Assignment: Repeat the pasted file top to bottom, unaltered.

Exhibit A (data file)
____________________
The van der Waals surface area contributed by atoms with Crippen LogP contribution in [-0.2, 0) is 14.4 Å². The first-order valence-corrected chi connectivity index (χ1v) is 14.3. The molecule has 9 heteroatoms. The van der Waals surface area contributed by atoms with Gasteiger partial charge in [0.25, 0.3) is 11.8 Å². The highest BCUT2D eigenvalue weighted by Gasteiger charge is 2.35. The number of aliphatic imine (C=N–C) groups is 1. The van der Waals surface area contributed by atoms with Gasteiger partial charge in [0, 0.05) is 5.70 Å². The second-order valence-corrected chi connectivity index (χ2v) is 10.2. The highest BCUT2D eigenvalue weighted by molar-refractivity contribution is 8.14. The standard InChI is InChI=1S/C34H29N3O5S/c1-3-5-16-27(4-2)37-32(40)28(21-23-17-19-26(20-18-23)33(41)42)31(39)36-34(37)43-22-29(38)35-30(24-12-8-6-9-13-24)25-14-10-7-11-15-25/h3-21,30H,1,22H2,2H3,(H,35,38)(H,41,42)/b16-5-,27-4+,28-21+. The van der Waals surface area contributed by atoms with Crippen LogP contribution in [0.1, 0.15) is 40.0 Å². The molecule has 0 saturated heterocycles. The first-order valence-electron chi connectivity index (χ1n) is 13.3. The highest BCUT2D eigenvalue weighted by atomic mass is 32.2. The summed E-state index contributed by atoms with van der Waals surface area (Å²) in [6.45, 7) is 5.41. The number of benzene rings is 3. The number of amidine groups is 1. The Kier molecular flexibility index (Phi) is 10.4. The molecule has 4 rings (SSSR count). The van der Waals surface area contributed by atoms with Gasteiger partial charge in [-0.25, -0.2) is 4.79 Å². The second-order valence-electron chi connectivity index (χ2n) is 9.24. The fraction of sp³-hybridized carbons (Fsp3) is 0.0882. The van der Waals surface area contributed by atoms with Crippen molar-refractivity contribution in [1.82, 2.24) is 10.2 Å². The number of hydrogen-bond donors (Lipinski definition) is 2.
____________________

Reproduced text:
The van der Waals surface area contributed by atoms with Crippen LogP contribution in [-0.2, 0) is 14.4 Å². The first-order valence-corrected chi connectivity index (χ1v) is 14.3. The molecule has 9 heteroatoms. The van der Waals surface area contributed by atoms with Gasteiger partial charge in [0.25, 0.3) is 11.8 Å². The highest BCUT2D eigenvalue weighted by Gasteiger charge is 2.35. The number of aliphatic imine (C=N–C) groups is 1. The van der Waals surface area contributed by atoms with Gasteiger partial charge in [0, 0.05) is 5.70 Å². The second-order valence-corrected chi connectivity index (χ2v) is 10.2. The highest BCUT2D eigenvalue weighted by molar-refractivity contribution is 8.14. The standard InChI is InChI=1S/C34H29N3O5S/c1-3-5-16-27(4-2)37-32(40)28(21-23-17-19-26(20-18-23)33(41)42)31(39)36-34(37)43-22-29(38)35-30(24-12-8-6-9-13-24)25-14-10-7-11-15-25/h3-21,30H,1,22H2,2H3,(H,35,38)(H,41,42)/b16-5-,27-4+,28-21+. The van der Waals surface area contributed by atoms with Crippen LogP contribution in [0.1, 0.15) is 40.0 Å². The molecule has 0 saturated heterocycles. The first-order valence-electron chi connectivity index (χ1n) is 13.3. The highest BCUT2D eigenvalue weighted by atomic mass is 32.2. The summed E-state index contributed by atoms with van der Waals surface area (Å²) in [6.45, 7) is 5.41. The number of benzene rings is 3. The number of amidine groups is 1. The Kier molecular flexibility index (Phi) is 10.4. The molecule has 4 rings (SSSR count). The van der Waals surface area contributed by atoms with Gasteiger partial charge in [-0.25, -0.2) is 4.79 Å². The second-order valence-electron chi connectivity index (χ2n) is 9.24. The fraction of sp³-hybridized carbons (Fsp3) is 0.0882. The van der Waals surface area contributed by atoms with Crippen molar-refractivity contribution in [1.82, 2.24) is 10.2 Å². The number of hydrogen-bond donors (Lipinski definition) is 2.